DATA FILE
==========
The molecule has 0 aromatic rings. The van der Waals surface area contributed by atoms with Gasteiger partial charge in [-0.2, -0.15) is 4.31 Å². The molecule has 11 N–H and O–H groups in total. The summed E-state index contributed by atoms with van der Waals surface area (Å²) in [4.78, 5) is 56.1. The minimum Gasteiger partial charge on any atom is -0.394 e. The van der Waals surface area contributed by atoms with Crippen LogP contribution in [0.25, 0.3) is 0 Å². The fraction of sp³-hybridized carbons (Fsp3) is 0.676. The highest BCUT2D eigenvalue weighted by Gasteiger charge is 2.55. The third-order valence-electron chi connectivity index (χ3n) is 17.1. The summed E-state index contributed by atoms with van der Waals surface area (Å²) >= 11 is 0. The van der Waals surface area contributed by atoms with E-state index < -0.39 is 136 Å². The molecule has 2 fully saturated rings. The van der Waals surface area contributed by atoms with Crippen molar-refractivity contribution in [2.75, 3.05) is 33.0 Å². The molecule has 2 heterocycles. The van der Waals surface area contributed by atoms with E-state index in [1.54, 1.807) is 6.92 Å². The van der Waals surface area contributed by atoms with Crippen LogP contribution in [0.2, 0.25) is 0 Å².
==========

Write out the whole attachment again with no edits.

The molecule has 0 aromatic rings. The van der Waals surface area contributed by atoms with Gasteiger partial charge in [-0.2, -0.15) is 4.31 Å². The molecule has 11 N–H and O–H groups in total. The summed E-state index contributed by atoms with van der Waals surface area (Å²) in [4.78, 5) is 56.1. The minimum Gasteiger partial charge on any atom is -0.394 e. The van der Waals surface area contributed by atoms with Crippen LogP contribution in [0.25, 0.3) is 0 Å². The fraction of sp³-hybridized carbons (Fsp3) is 0.676. The highest BCUT2D eigenvalue weighted by Gasteiger charge is 2.55. The third-order valence-electron chi connectivity index (χ3n) is 17.1. The summed E-state index contributed by atoms with van der Waals surface area (Å²) >= 11 is 0. The van der Waals surface area contributed by atoms with E-state index < -0.39 is 136 Å². The molecule has 2 fully saturated rings. The van der Waals surface area contributed by atoms with Crippen molar-refractivity contribution in [2.75, 3.05) is 33.0 Å². The molecule has 2 heterocycles. The van der Waals surface area contributed by atoms with E-state index in [1.54, 1.807) is 6.92 Å². The van der Waals surface area contributed by atoms with Crippen LogP contribution in [0.2, 0.25) is 0 Å².